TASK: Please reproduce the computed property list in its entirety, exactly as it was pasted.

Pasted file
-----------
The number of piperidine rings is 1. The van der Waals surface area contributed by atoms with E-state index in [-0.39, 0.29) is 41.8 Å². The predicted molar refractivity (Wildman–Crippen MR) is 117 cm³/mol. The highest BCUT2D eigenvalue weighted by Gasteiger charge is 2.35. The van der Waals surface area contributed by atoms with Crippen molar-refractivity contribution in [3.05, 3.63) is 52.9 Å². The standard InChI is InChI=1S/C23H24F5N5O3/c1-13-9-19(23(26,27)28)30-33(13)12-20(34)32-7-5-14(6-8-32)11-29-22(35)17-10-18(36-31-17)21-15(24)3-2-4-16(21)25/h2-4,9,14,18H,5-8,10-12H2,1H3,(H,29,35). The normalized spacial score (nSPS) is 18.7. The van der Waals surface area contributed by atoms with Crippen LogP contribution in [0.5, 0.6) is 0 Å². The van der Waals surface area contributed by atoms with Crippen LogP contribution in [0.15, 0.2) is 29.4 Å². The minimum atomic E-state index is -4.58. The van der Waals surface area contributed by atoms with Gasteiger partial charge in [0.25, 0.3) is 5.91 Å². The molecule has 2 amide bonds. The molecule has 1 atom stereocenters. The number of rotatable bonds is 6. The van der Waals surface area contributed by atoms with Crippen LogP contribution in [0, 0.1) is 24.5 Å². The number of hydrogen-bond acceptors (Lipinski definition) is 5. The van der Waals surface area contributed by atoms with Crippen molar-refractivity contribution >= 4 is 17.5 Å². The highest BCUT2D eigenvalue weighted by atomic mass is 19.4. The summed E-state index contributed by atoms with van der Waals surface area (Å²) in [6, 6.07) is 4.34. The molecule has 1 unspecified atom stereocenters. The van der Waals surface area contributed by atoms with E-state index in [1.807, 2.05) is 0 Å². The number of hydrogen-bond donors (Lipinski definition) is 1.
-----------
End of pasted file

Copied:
The number of piperidine rings is 1. The van der Waals surface area contributed by atoms with E-state index in [-0.39, 0.29) is 41.8 Å². The predicted molar refractivity (Wildman–Crippen MR) is 117 cm³/mol. The highest BCUT2D eigenvalue weighted by Gasteiger charge is 2.35. The van der Waals surface area contributed by atoms with Crippen molar-refractivity contribution in [3.05, 3.63) is 52.9 Å². The standard InChI is InChI=1S/C23H24F5N5O3/c1-13-9-19(23(26,27)28)30-33(13)12-20(34)32-7-5-14(6-8-32)11-29-22(35)17-10-18(36-31-17)21-15(24)3-2-4-16(21)25/h2-4,9,14,18H,5-8,10-12H2,1H3,(H,29,35). The normalized spacial score (nSPS) is 18.7. The van der Waals surface area contributed by atoms with Crippen LogP contribution in [0.5, 0.6) is 0 Å². The van der Waals surface area contributed by atoms with Crippen LogP contribution in [0.15, 0.2) is 29.4 Å². The minimum atomic E-state index is -4.58. The van der Waals surface area contributed by atoms with Gasteiger partial charge in [0.25, 0.3) is 5.91 Å². The molecule has 2 amide bonds. The molecule has 1 atom stereocenters. The number of rotatable bonds is 6. The van der Waals surface area contributed by atoms with Crippen LogP contribution in [0, 0.1) is 24.5 Å². The number of hydrogen-bond acceptors (Lipinski definition) is 5. The van der Waals surface area contributed by atoms with Crippen molar-refractivity contribution >= 4 is 17.5 Å². The highest BCUT2D eigenvalue weighted by atomic mass is 19.4. The summed E-state index contributed by atoms with van der Waals surface area (Å²) in [6, 6.07) is 4.34. The molecule has 1 unspecified atom stereocenters. The van der Waals surface area contributed by atoms with E-state index in [1.807, 2.05) is 0 Å². The number of hydrogen-bond donors (Lipinski definition) is 1.